In my recent travels, I’ve discovered Presidential Libraries.  When I’m in a city with one, I chisel out half a day to visit.  There are officially 15 libraries. I’ve been to three so far, but would like to make the rounds to many more.  They are a fascinating look at history from behind the curtain that are (mostly) devoid of political rhetoric.  Some of the favorite things I enjoy about them are 1) the artifacts and gifts the Presidents received on their travels, 2) the letters and thanks they received from people who were considered political “rivals”, and 3) the original notes and speeches they gave. 


My interest in this last category is more than just the passing interest of a citizen.  It’s fascinating to see how technology has changed speeches, even for Presidents, and also how the important things they needed to remember had little to do with the words and phrases.  For instance, in Lyndon B. Johnson’s inaugural address, given just after JFK’s assassination, he wrote several times (in his own handwriting) “Pause – Pause” between paragraphs.  George Bush wanted to emphasize specific words to indict Sadaam Hussein in his 9-11 speech to the country.


LBJ was one of the first presidents to use a teleprompter.  This technology is easier than notecards and allows a speaker to look directly into a camera.  But it’s not easy to do it well (Barack Obama was roundly criticized for his early use of the device – by the end of his eight years there was no complaint – he had ample practice and got quite proficient.)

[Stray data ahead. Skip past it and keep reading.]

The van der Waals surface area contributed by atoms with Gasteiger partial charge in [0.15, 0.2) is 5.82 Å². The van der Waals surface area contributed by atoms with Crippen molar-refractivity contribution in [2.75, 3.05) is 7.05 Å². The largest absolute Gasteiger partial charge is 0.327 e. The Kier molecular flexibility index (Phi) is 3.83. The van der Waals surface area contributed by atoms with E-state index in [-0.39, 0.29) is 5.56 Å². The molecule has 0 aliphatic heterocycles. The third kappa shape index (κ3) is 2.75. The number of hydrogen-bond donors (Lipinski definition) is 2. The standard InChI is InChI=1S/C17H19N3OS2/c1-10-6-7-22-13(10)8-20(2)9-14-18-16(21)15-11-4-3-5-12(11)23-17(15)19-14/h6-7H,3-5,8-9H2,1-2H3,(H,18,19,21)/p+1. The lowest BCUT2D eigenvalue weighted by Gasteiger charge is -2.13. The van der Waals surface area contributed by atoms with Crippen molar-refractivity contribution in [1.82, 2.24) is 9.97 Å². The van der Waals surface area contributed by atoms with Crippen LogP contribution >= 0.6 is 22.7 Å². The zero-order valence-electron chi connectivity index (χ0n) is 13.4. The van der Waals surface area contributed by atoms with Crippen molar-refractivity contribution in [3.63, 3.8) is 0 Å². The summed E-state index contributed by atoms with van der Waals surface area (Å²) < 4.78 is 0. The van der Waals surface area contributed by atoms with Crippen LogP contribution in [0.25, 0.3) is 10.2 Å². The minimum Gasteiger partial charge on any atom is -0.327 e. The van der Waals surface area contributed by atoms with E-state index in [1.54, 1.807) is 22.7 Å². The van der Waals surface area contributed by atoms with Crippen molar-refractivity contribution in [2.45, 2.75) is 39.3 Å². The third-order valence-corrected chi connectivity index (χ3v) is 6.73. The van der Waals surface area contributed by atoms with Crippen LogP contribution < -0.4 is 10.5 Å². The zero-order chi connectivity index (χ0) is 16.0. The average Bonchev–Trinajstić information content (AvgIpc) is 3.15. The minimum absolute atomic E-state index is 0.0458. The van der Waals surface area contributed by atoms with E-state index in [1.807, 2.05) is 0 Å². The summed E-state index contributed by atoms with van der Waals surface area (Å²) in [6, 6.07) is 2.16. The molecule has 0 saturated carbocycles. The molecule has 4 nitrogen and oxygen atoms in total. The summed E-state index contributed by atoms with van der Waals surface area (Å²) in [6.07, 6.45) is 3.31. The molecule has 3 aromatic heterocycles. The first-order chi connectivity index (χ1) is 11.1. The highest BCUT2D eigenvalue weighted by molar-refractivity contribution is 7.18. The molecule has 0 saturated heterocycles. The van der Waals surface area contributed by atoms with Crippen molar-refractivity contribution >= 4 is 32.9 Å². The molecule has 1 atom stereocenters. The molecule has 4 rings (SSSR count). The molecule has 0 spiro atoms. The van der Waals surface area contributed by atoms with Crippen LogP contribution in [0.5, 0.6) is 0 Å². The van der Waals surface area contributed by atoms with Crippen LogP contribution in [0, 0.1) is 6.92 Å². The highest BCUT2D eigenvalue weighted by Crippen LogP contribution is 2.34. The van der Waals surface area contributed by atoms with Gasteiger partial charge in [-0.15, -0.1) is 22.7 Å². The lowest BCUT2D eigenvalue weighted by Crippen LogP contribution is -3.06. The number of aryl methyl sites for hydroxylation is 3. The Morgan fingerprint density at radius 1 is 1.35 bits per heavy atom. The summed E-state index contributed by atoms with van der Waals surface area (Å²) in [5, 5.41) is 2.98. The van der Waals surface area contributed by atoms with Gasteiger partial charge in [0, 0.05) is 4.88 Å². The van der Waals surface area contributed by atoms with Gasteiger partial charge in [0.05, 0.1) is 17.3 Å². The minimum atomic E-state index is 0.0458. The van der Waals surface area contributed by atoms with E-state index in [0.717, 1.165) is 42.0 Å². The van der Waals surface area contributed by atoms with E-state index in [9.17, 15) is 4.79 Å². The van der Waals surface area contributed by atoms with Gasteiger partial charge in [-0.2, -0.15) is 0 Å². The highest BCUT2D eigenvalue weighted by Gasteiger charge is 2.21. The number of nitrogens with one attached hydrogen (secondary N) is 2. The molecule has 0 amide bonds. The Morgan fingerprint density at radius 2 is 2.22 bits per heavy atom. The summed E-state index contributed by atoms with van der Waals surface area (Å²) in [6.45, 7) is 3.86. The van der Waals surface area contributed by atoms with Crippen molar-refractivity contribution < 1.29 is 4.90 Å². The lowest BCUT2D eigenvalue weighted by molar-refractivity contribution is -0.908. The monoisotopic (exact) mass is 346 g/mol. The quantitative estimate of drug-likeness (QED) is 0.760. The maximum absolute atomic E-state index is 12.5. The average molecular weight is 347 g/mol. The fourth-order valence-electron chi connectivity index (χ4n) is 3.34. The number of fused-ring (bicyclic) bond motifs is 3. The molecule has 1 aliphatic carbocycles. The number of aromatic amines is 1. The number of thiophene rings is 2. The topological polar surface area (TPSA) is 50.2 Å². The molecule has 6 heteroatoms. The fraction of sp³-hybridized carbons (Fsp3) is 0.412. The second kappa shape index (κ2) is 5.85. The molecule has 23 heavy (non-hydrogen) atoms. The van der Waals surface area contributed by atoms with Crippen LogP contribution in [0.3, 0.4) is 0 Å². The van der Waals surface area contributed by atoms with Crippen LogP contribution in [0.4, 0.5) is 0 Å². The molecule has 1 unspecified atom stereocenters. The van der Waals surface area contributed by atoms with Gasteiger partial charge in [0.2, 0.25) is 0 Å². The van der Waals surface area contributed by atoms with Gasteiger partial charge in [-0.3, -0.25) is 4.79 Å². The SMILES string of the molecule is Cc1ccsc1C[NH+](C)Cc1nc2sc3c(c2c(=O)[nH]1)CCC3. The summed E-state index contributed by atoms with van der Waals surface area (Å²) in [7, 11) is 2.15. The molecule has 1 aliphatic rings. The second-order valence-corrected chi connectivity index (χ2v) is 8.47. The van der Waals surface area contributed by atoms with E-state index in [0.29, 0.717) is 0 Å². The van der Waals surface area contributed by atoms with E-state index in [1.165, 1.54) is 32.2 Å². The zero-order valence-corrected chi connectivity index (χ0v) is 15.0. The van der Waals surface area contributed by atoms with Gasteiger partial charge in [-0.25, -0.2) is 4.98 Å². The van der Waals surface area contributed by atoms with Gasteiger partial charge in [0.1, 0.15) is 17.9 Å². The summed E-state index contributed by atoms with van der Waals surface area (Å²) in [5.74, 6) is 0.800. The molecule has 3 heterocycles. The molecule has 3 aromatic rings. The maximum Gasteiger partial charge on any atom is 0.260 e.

I’ve been using a teleprompter a lot lately.  We’ve started recording our courses for our new initiative, Online Stage Coach.  Whether you are reading from a teleprompter or a piece of paper, the challenge is the same: don’t look like you are reading.  There are so many nuances to this.  First, make your notes and your script readable – the tone and sentence structure needs to sound like the spoken word.  Second, make the physical copy readable: large fonts and a structure where you aren’t always looking for the start of your next sentence.  And third, use your voice in such a way that it sounds conversational.  This involves changing your cadence, tone, and volume.  For a short video on how to rdead more effectively as a speaker, and to see the style and quality of the videos we are producing, click the link below. 

View Our Blog Hosting Video Here


And of course, reading without appearing like you’re reading is a skill that can be developed.  It takes practice.  Perhaps the biggest mistake you can make is to rely on your notes or script and think you don’t need to practice your delivery.  Your audience will know and you’ll not be the star of your own show.  

Communication Matters.  What are you saying?


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This article was published in the May edition of our monthly speaking tips email newsletter, Communication Matters. Have speaking tips like these delivered straight to your inbox every month. Sign up today to receive our newsletter and receive our FREE eBook, “Twelve Tips that will Save You from Making a Bad Presentation.”  You can unsubscribe at any time.

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